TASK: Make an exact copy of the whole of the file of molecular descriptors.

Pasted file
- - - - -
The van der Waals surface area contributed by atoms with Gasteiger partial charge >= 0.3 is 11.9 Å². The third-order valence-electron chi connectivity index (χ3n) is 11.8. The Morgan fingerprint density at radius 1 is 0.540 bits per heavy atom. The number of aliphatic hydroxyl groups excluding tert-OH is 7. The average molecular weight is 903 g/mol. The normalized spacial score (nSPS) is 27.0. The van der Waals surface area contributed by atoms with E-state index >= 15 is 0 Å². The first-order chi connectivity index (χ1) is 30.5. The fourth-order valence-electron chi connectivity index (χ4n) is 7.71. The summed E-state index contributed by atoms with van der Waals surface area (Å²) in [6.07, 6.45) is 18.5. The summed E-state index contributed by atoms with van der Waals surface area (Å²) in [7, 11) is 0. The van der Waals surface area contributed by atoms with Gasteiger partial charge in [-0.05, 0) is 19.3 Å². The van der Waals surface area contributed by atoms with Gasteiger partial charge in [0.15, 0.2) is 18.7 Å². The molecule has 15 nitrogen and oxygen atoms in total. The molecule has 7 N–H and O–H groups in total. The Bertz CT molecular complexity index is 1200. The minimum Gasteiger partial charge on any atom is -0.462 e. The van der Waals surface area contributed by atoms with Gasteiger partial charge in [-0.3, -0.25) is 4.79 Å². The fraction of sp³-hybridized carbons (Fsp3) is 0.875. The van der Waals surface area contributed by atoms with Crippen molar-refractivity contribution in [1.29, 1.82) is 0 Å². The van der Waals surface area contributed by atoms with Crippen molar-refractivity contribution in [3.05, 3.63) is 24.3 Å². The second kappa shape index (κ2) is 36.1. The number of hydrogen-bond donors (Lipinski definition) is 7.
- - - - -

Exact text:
The van der Waals surface area contributed by atoms with Gasteiger partial charge >= 0.3 is 11.9 Å². The third-order valence-electron chi connectivity index (χ3n) is 11.8. The Morgan fingerprint density at radius 1 is 0.540 bits per heavy atom. The number of aliphatic hydroxyl groups excluding tert-OH is 7. The average molecular weight is 903 g/mol. The normalized spacial score (nSPS) is 27.0. The van der Waals surface area contributed by atoms with E-state index >= 15 is 0 Å². The first-order chi connectivity index (χ1) is 30.5. The fourth-order valence-electron chi connectivity index (χ4n) is 7.71. The summed E-state index contributed by atoms with van der Waals surface area (Å²) in [6.07, 6.45) is 18.5. The summed E-state index contributed by atoms with van der Waals surface area (Å²) in [7, 11) is 0. The van der Waals surface area contributed by atoms with Gasteiger partial charge in [-0.05, 0) is 19.3 Å². The van der Waals surface area contributed by atoms with Gasteiger partial charge in [0.15, 0.2) is 18.7 Å². The molecule has 15 nitrogen and oxygen atoms in total. The molecule has 7 N–H and O–H groups in total. The Bertz CT molecular complexity index is 1200. The minimum Gasteiger partial charge on any atom is -0.462 e. The van der Waals surface area contributed by atoms with Gasteiger partial charge in [-0.3, -0.25) is 4.79 Å². The fraction of sp³-hybridized carbons (Fsp3) is 0.875. The van der Waals surface area contributed by atoms with Crippen molar-refractivity contribution in [1.29, 1.82) is 0 Å². The van der Waals surface area contributed by atoms with Crippen molar-refractivity contribution in [3.05, 3.63) is 24.3 Å². The second kappa shape index (κ2) is 36.1. The number of hydrogen-bond donors (Lipinski definition) is 7.